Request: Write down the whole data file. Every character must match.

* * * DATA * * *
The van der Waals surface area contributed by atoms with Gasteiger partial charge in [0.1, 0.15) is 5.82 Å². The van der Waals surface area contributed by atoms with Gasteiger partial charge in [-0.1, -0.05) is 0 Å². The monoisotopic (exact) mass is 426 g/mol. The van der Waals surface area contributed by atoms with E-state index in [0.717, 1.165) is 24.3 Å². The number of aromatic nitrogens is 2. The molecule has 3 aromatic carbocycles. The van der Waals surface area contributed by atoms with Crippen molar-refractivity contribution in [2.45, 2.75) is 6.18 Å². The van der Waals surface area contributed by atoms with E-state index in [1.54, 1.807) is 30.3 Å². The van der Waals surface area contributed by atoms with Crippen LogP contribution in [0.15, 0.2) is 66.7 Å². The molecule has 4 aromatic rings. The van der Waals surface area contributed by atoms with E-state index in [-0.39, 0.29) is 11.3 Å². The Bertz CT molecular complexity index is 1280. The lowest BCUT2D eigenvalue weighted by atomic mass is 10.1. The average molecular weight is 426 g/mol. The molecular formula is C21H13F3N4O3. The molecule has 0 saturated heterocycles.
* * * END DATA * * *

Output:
The van der Waals surface area contributed by atoms with Gasteiger partial charge in [0.1, 0.15) is 5.82 Å². The van der Waals surface area contributed by atoms with Gasteiger partial charge in [-0.1, -0.05) is 0 Å². The monoisotopic (exact) mass is 426 g/mol. The van der Waals surface area contributed by atoms with E-state index in [0.717, 1.165) is 24.3 Å². The number of aromatic nitrogens is 2. The molecule has 3 aromatic carbocycles. The van der Waals surface area contributed by atoms with Crippen molar-refractivity contribution in [2.45, 2.75) is 6.18 Å². The van der Waals surface area contributed by atoms with E-state index in [1.54, 1.807) is 30.3 Å². The van der Waals surface area contributed by atoms with Crippen LogP contribution in [0.15, 0.2) is 66.7 Å². The molecule has 4 aromatic rings. The van der Waals surface area contributed by atoms with E-state index in [-0.39, 0.29) is 11.3 Å². The Bertz CT molecular complexity index is 1280. The lowest BCUT2D eigenvalue weighted by atomic mass is 10.1. The average molecular weight is 426 g/mol. The molecular formula is C21H13F3N4O3. The molecule has 0 saturated heterocycles.